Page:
nextDist.x = -fract(origin.x) / direction.x;
} else {
stepDir.x = 1.0;
nextDist.x = (1.0 - fract(origin.x)) / direction.x;
}
```

This and the copy of this I left out set the default values for our other
variables. `stepDir`

just stores the direction we need to step if we move one
voxel along the ray. `nextDist`

on the other hand is the main variable of the
algorithm. It stores the distance we need to travel along the ray to reach the
next voxel on each axis **from our current position**. This also depends on what
direction the ray is traveling, but if you just create a quick sketch of each
case on paper, you’ll find the correct values.

`fract`

returns the fractional part of the number, so from`2.75`

it makes`0.75`

and for`-1.6`

it returns`0.4`

```
vec2 voxelPos = floor(origin);
vec2 currPos = origin;
```

`voxelPos`

stores the current (integer) voxel position and `currPos`

stores the
actual position so that we don’t mess with the ray origin in case we need it.

It’s important to have a separate `voxelPos`

variable instead of just
`floor`

-ing the current position, since this way we avoid potential floating
point errors.

```
if (nextDist.x < nextDist.y) {
// Closest face is in the x direction
voxelPos.x += stepDir.x;
currPos += direction * nextDist.x;
nextDist.x += stepSizes.x;
normal = vec2(-stepDir.x, 0.0);
} else {
// Closest face is in the y direction
voxelPos.y += stepDir.y;
currPos += direction * nextDist.y;
nextDist.y += stepSizes.y;
normal = vec2(0.0, -stepDir.y);
}
```

Multiple things happen here. Since `nextDist`

stores the distance we need to
travel along the direction to reach the next voxel edge on each axis, it’s easy
to see that the distance to the closest voxel edge is just the smallest value in
the vector.

Once we know the closest voxel edge, we can update our variables. We first move
`voxelPos`

1 step along the current axis in the ray direction, then we move the
current position.

Next we update `nextDist`

. We know how much we stepped along the ray so we can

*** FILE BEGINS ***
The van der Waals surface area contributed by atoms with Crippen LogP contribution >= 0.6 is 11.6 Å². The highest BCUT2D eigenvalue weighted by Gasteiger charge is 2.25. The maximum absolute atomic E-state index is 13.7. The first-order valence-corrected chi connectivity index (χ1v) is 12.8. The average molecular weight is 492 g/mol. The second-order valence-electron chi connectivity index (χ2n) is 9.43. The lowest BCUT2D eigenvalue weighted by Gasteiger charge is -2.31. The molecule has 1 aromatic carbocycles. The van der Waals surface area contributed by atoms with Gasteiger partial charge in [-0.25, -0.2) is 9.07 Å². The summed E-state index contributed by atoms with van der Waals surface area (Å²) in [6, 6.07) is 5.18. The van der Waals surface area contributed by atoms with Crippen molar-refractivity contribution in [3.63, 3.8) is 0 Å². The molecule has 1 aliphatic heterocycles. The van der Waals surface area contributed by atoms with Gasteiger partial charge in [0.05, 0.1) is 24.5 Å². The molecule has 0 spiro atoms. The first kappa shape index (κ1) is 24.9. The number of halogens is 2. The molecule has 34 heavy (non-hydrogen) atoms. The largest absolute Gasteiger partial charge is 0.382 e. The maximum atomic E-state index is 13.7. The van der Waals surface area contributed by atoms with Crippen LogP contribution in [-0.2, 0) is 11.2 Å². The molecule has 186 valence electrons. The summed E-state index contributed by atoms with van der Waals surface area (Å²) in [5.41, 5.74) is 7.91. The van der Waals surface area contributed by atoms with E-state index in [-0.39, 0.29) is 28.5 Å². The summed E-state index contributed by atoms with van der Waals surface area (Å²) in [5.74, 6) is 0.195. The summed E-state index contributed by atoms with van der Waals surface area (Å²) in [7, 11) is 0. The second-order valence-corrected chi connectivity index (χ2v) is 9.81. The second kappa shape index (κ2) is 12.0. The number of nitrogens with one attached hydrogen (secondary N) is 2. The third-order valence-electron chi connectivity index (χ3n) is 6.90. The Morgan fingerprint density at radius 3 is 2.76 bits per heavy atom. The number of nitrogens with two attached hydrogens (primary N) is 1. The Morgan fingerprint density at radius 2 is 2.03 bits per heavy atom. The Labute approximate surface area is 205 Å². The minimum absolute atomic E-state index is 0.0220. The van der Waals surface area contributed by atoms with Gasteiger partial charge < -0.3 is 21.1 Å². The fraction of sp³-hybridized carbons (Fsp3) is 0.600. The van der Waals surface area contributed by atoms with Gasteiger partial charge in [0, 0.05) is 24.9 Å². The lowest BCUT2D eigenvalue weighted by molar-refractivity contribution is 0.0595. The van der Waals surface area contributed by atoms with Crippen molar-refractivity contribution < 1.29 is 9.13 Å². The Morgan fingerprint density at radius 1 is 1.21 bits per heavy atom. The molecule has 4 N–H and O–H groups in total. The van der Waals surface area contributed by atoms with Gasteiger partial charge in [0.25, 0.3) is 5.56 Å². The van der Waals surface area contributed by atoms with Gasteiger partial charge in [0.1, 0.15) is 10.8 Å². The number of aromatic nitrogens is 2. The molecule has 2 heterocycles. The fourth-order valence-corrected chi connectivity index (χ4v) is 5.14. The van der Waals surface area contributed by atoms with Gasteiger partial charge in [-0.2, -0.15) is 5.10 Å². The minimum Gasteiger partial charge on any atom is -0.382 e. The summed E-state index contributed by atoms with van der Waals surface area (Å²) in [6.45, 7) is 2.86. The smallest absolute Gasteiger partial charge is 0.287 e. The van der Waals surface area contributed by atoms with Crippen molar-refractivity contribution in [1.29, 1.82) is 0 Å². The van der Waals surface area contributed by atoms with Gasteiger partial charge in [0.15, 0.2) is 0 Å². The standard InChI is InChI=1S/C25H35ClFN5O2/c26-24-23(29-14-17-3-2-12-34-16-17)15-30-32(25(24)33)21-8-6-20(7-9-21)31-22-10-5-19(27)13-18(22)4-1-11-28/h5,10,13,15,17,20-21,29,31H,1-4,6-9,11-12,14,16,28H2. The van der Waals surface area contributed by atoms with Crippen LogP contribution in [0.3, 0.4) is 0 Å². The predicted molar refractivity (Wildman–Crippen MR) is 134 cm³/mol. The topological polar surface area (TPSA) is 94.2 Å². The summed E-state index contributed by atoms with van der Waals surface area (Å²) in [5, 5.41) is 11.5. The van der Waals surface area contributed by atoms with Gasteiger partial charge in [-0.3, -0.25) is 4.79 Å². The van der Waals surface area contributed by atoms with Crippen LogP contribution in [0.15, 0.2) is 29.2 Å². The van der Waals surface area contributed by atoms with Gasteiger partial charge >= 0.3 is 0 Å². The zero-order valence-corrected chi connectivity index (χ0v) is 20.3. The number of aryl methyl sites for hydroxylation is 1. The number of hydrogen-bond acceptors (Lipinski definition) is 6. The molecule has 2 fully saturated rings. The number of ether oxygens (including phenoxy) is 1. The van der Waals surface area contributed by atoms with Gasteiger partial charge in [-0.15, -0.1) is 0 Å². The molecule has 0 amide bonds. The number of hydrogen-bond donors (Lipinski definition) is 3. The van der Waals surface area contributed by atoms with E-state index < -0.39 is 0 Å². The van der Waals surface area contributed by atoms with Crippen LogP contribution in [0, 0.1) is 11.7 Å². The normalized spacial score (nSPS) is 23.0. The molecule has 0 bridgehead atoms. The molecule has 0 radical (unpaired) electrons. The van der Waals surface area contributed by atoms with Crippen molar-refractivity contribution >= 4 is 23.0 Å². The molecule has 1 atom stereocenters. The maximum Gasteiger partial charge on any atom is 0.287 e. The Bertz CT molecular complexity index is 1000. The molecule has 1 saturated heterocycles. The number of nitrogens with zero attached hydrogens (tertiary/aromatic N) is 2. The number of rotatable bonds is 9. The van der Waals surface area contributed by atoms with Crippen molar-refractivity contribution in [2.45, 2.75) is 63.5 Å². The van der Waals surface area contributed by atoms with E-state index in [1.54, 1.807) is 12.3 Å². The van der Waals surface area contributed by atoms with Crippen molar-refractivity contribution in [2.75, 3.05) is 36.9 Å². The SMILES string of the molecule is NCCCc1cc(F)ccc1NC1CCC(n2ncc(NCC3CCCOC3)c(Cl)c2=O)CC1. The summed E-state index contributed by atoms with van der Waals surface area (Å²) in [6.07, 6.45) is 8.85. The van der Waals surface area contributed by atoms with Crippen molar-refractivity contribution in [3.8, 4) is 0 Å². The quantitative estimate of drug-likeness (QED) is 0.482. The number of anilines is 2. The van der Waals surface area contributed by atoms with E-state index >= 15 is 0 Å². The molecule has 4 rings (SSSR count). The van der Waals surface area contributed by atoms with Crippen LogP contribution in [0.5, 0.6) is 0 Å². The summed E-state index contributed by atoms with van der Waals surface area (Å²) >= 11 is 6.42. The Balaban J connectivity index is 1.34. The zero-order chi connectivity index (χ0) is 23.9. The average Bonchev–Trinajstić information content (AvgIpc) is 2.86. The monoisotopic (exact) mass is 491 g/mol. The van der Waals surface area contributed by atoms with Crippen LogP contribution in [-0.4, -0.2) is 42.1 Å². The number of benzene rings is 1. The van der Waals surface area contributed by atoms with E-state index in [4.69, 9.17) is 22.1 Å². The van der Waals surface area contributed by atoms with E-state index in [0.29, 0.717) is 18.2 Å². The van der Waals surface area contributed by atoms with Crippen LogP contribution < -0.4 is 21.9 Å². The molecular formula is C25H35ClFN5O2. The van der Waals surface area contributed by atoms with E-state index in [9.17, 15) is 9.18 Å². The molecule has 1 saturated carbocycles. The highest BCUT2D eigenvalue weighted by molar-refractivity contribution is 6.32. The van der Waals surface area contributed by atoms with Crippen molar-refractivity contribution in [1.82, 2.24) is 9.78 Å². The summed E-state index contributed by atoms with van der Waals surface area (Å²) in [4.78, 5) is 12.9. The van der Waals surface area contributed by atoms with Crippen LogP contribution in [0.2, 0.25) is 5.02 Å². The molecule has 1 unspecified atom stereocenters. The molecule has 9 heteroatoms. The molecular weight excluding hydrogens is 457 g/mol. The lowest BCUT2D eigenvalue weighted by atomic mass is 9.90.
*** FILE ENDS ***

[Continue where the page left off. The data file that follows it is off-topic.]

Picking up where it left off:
subtract that from all axes, then since one of the axes became 0 (since we
should’ve arrived at a voxel boundary) we need to update that to reflect the
distance to the next voxel. Since `stepSizes`

stores these values, we can just
use that.

Lastly we can create the normal vector in case we need it later.

## Optimization

The main issue with the algorithm is the amount of branching it needs. Although it doesn’t look bad, but if we want to add a third axis, we will need to add a third branch as well. Since even rays starting from the same positions will take different paths based on their directions this quickly leads to thread divergence, which causes huge performance issues on GPUs.

So, optimally we’d like to do everything in a branchless way. First let’s look at the code outside of the loop. We can easily remove all of that with some GLSL magic:

```
vec2 stepSizes = 1.0 / abs(direction);
// In the rare case either axis becomes 0 we won't run into any issues
// since then we aren't moving along that axis anyways
vec2 stepDir = sign(direction);
// This is just a simplification of the ifs into one formula
vec2 nextDist = (stepDir * 0.5 + 0.5 - fract(origin)) / direction;
```

Then we can do the same for the code inside the loop:

```
float closestDist = min(nextDist.x, nextDist.y);
currPos += direction * closestDist;
vec2 stepAxis = vec2(lessThanEqual(nextDist, vec2(closestDist)));
voxelPos += stepAxis * stepDir;
nextDist += stepSizes * stepAxis;
normal = -stepAxis * stepDir;
```

The only thing that really changed here is replacing the two ifs with
`stepAxis`

. For this we first calculated the smallest step we can take to reach
the next voxel (`closestDist`

). We then want to find which axis it came from.
The fastest way to do this is to use the builting `lessThanEqual`

function of
GLSL. This function takes two vectors and returns a boolean vector with true
where the value of one axis from the first vector is less than or equal to the
value from the same axis from the second vector, in other words:

```
lessThanEqual(vec3(x1, y1, z1), vec3(x2, y2, z2))
==
bvec3(x1 <= x2, y1 <= y2, z1 <= z2)
```

Since we know what the smallest value is from the vector, if we check which axis is less than or equal to this value, we get which axis we need to step along.

Putting these together should yield a *relatively* simple and fast voxel tracing
algorithm. Extending it to a third axis is easily done by changing the `vec2`

-s
to `vec3`

-s and making sure `closestDist`

is the minimum of the three axes.